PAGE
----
Microsoft Flight Sim released yesterday, giving quarantine-stricken players an opportunity to explore a complete 1:1 scale Earth in real-time from the comfort of their homes. The Bing Maps-powered illusion is usually pretty seamless, but some players are now finding bugs that feel like “glitches in the Matrix.” Like viewing into an alternate earth, these point to what are certainly Eldritch secrets sitting just beneath the game world’s multi-petabyte surface.
Take this obelisk Twitter user Alexander Muscat found towering over Northern Melbourne during a flight. Definitely not present in real-life, this impossibly narrow skyscraper certainly isn’t there to take part in any demonic rituals, no sir.
In Microsoft Flight Simulator a bizarrely eldritch, impossibly narrow skyscraper pierces the skies of Melbourne's North like a suburban Australian version of Half-Life 2's Citadel, and I am -all for it- pic.twitter.com/6AH4xgIAWgAugust 19, 2020
Here’s some night shots, courtesy Michael McMaster.
Took a midnight visit to the obelisk, it's beautiful pic.twitter.com/psaWKWTws5August 19, 2020
And if you’re brave enough to touch it, Conor O’Kane shows that you can land on it.
Meanwhile, Redditor u/thallada found some innovative highway construction in their game. Spider-Man, eat your heart out.
In all seriousness, the amount of detail and freedom in this game is simply stunning, so it’s easy to forgive the occasional map bug. To be honest, I kind of hope Microsoft keeps them in. Who knows? Maybe the dark tower has existed all along, and we’ve simply forgotten until now.
Hello all! Thank you for the reports and feedback regarding installation. We have created a space for you to visit for up-to-date information on our top reported issues. Thank you for you patience as we work through these bugs! ✈️https://t.co/QoOHuWfjr3August 19, 2020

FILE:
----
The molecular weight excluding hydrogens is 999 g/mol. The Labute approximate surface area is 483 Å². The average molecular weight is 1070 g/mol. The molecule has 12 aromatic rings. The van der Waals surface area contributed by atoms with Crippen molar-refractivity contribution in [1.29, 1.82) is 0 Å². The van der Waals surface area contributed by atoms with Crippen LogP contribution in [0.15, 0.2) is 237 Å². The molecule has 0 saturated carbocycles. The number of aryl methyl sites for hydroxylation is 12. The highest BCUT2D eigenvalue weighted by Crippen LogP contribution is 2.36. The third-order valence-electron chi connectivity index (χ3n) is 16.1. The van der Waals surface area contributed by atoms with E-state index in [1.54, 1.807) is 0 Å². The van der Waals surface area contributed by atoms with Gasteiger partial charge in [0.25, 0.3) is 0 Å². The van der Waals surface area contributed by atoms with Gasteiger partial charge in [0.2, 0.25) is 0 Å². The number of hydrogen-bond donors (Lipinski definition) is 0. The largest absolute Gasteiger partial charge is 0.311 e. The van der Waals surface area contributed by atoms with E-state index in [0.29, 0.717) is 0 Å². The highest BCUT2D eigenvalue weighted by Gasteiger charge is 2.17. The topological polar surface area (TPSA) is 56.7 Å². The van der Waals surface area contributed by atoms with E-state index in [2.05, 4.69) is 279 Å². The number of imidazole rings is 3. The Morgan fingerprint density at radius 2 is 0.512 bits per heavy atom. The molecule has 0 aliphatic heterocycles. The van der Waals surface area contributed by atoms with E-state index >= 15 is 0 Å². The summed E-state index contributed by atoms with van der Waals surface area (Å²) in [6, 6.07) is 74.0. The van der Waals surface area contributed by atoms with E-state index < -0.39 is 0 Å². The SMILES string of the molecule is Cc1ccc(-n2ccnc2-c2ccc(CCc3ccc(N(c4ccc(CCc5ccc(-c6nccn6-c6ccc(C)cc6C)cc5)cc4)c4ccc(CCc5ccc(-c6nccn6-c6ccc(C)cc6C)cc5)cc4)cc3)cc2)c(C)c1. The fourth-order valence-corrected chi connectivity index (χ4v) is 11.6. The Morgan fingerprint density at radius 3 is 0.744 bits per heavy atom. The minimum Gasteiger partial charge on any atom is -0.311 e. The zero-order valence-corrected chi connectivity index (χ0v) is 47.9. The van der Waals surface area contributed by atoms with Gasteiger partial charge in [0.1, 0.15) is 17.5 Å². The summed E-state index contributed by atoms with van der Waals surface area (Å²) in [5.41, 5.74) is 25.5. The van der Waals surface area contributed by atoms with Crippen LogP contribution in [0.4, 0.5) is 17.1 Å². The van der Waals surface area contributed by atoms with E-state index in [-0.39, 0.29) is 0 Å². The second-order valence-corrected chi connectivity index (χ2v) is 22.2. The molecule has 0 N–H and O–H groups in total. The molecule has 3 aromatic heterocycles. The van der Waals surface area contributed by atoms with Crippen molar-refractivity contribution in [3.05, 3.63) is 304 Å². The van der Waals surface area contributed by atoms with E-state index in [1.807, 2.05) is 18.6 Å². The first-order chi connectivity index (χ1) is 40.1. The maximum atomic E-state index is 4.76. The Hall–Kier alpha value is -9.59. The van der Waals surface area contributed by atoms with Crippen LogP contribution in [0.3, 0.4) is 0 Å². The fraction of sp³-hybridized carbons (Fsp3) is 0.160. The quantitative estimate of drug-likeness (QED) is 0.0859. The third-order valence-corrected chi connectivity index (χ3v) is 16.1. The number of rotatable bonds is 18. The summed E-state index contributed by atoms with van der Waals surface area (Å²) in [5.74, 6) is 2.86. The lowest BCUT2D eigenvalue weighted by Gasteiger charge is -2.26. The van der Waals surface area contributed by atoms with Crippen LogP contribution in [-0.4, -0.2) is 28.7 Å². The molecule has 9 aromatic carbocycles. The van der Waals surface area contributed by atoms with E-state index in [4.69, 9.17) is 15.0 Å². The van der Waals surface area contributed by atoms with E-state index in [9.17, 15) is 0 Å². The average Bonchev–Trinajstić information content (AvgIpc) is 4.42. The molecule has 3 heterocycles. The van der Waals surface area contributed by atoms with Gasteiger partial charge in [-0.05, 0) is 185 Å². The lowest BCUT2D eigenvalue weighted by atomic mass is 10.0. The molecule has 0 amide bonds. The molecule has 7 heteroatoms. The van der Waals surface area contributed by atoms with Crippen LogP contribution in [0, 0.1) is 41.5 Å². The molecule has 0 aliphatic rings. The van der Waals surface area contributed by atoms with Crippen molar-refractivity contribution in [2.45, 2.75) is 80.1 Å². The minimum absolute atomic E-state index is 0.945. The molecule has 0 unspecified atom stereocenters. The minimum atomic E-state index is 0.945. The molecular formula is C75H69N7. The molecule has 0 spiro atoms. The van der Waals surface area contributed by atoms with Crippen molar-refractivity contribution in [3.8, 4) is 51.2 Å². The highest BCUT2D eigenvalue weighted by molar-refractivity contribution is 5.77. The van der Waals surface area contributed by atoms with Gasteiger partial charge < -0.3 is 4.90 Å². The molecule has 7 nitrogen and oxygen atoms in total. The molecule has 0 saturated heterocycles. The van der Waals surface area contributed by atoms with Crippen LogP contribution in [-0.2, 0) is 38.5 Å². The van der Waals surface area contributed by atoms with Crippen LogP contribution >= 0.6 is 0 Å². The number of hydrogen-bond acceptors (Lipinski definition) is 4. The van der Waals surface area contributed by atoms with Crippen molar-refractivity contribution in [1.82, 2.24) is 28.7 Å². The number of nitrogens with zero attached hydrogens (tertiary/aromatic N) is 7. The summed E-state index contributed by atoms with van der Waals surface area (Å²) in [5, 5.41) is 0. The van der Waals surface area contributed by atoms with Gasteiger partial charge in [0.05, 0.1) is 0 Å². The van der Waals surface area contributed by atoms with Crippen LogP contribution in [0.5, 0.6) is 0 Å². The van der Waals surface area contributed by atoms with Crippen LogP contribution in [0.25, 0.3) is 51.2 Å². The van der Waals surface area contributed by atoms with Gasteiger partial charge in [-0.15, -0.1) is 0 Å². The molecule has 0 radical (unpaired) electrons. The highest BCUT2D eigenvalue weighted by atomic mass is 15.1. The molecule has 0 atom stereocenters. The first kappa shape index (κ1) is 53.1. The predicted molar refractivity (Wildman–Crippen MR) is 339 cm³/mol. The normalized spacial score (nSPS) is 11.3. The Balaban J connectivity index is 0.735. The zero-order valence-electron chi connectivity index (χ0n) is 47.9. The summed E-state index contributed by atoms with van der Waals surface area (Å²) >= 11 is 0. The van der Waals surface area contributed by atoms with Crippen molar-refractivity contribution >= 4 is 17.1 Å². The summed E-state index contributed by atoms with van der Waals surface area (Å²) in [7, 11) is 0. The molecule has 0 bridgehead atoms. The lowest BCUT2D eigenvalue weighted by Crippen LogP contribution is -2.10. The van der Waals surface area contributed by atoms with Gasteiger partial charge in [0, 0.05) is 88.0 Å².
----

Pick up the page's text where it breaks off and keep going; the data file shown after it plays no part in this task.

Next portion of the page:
That said, Microsoft posted last night that it is aware of issues players are having with the game and is working to fix them. Rather than the world map, though, these mostly apply to long installation times or even installations failing to complete. These problems are somewhat understandable, given the massive 150GB of data the game needs, though some Steam reviews are upset given that the long installation time makes it impossible to get any game time in underneath Steam’s two hour refund window.
I had to check what these Steam reviews said, since it's a 2 hour play time window within a 2 week ownership window for where you can still be eligible to receive a refund. I didn't see how you can burn through the 2 hour window just downloading the game when you aren't even playing it, but apparently you download a launcher that downloads the game. And of course, the launcher itself is the "game" in Steam, so just keeping that open for the download counts against your time.
Maybe most people like them, but I've never really been a fan of launchers for a variety of reasons.
And this is why you aren't a pilot. Those who are pilots (armchair and otherwise) might disagree. It's like saying you never dogged a car to see what it can do.
There's challenges to being a good pilot: System failures, bad weather, busy traffic patterns, weaving around high mountains to land on a small short runway. (Anchorage and Denver are good examples with short drop runways surrounded by mountains) Then there's stunt flying.
And some past air combat games are still good.
You don't actually have to play this one, really.